AcquireRelease is a sample application which complements the blog post, This Is Why They Call It a Weakly-Ordered CPU.
It demonstrates the kind of memory reordering which only happens on weakly-ordered CPUs, assuming no compiler reordering takes place.
CMake 2.8.9 or later. It might work using earlier versions of CMake if you edit
CMakeLists.txt, but I didn't test this. The CMake executable must be available in your path.
A compiler toolchain which supports C++11 threads and atomics. I tested it using Xcode 4.5.1 on OSX Mountain Lion 10.8.2, and Visual Studio 2012 on Windows 7.
If you're targeting iOS, your device must be running iOS 5.0 or later. You must also have your developer certificate and provisioning profiles already set up. If you're able to build and run sample applications, you should be good to go.
Select AcquireRelease as the target scheme using the drop-down list available by clicking the Scheme box.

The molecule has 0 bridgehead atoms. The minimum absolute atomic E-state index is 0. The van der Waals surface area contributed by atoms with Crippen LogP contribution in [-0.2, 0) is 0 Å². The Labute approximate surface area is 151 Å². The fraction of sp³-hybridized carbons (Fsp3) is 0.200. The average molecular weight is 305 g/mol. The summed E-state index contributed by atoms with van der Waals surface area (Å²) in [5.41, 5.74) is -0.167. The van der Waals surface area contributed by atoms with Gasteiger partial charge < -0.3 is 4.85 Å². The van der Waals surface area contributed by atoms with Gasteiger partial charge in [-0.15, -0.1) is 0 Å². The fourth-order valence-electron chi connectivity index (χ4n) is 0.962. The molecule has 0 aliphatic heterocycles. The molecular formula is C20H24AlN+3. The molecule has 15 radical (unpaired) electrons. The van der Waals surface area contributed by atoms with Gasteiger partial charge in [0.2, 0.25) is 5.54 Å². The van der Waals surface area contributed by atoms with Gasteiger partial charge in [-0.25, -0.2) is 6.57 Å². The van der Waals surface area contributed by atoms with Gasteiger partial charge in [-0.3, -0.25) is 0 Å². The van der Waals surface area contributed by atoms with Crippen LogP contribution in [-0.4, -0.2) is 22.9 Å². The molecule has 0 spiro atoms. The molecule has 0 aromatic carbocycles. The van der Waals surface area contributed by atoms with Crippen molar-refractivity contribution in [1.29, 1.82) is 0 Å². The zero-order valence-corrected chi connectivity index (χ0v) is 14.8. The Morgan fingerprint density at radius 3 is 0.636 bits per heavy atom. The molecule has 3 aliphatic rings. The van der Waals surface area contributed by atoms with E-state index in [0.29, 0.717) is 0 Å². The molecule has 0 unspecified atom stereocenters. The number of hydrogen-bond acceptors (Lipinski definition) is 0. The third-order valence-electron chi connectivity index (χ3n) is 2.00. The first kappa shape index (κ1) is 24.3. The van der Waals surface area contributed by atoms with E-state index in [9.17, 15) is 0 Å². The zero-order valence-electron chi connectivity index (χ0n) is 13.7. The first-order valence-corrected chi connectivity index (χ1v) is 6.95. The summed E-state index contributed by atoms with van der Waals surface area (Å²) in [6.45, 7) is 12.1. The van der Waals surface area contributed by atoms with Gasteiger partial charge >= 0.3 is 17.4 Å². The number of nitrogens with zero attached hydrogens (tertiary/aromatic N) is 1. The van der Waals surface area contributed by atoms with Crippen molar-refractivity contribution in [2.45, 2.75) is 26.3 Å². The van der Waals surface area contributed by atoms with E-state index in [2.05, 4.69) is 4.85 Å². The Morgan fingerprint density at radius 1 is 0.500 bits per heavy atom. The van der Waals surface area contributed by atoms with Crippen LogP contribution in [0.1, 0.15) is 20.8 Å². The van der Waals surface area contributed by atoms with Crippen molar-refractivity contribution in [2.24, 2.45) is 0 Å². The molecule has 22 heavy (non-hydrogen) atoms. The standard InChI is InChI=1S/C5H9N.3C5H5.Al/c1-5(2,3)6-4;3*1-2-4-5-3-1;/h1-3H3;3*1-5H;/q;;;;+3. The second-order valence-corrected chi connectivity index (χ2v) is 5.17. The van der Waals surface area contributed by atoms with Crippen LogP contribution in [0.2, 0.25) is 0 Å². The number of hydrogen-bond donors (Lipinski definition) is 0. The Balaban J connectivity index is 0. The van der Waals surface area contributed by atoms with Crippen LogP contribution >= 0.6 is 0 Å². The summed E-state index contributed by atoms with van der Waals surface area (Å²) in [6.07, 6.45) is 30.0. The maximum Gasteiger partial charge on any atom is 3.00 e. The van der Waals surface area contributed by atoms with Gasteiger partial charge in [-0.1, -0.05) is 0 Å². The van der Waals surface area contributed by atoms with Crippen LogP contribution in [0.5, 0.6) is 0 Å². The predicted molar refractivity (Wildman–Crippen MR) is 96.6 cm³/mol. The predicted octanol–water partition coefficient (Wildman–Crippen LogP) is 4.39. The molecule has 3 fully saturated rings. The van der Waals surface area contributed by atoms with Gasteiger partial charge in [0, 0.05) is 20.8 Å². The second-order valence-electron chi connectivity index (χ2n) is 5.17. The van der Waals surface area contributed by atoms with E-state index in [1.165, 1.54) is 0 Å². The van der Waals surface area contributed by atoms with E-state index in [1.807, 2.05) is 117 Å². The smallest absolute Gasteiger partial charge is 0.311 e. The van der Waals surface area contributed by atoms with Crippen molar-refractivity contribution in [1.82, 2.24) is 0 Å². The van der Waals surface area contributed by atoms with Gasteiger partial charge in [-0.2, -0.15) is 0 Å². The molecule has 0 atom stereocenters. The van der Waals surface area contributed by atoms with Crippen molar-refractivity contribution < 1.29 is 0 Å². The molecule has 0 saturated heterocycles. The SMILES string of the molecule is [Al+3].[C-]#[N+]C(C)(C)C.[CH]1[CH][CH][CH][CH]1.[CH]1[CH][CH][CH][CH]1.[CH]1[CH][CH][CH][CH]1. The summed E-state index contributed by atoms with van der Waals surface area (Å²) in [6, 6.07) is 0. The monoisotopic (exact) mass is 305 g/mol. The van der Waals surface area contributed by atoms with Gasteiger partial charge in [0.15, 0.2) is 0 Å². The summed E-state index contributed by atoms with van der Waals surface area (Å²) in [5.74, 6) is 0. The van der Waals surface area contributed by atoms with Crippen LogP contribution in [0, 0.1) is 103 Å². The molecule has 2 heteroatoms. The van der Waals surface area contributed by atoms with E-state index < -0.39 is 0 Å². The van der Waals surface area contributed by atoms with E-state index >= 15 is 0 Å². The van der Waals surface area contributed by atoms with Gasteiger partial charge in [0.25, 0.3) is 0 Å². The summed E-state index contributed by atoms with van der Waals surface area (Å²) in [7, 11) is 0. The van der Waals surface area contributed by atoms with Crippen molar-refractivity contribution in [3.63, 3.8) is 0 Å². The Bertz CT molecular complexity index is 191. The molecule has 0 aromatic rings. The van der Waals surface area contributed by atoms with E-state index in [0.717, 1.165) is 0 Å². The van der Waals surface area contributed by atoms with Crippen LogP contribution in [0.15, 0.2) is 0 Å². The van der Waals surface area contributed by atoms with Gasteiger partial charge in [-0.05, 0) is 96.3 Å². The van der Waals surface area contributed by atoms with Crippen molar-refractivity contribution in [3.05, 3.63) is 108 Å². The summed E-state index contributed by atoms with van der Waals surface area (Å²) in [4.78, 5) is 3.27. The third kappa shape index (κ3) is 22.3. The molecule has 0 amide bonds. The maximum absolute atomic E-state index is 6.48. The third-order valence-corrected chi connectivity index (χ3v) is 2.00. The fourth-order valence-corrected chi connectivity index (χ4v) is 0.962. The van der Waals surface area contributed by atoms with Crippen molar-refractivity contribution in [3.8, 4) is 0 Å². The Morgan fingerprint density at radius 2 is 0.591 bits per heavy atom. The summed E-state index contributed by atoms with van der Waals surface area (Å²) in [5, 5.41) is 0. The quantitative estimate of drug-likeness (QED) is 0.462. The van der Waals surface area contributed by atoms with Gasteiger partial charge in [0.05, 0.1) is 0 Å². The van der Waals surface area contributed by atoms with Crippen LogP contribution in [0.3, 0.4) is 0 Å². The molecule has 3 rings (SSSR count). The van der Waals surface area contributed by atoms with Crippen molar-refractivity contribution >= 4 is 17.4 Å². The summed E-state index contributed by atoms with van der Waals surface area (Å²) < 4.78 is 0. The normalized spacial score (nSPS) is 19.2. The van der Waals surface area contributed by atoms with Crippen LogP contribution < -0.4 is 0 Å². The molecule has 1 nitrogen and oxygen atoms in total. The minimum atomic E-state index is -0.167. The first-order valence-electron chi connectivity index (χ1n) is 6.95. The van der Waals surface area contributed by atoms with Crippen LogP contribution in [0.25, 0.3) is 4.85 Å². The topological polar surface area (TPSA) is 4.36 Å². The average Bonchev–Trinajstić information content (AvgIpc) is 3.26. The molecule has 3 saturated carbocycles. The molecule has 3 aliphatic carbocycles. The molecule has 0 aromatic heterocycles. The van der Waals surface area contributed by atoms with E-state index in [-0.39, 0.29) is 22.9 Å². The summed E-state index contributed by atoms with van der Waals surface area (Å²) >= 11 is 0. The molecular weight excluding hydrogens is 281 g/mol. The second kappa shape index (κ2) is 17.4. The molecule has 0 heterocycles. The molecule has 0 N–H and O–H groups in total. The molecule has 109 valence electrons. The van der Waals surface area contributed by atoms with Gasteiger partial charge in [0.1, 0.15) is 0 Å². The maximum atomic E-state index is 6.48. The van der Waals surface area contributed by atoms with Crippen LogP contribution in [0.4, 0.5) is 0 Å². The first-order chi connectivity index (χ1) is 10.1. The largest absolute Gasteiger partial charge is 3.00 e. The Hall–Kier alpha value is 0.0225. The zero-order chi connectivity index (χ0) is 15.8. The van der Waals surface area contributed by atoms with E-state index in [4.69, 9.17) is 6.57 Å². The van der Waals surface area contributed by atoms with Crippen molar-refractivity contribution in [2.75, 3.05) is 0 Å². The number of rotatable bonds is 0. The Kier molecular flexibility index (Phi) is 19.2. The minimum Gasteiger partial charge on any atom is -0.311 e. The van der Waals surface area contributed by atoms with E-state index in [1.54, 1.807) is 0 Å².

- The Xcode project is generated using a slightly modified version of this CMake toolchain file. Specifically, I modified it to additionally search for the iOS Developer folder under
/Applications/Xcode.app/Contents/, which is where it was for me after installing Xcode via the App Store on Mountain Lion.
- When using the resulting generated Xcode project, you won't be able to set source-level breakpoints. Assembly-level breakpoints still work, though.
build subdirectory, run
cmake -G "<generator>" .. in that subdirectory, then use the resulting solution, project or makefile. To see a list of available generators, run
cmake by itself. For example, for Visual Studio 2012, I used the following command line:
cmake -G "Visual Studio 11" ..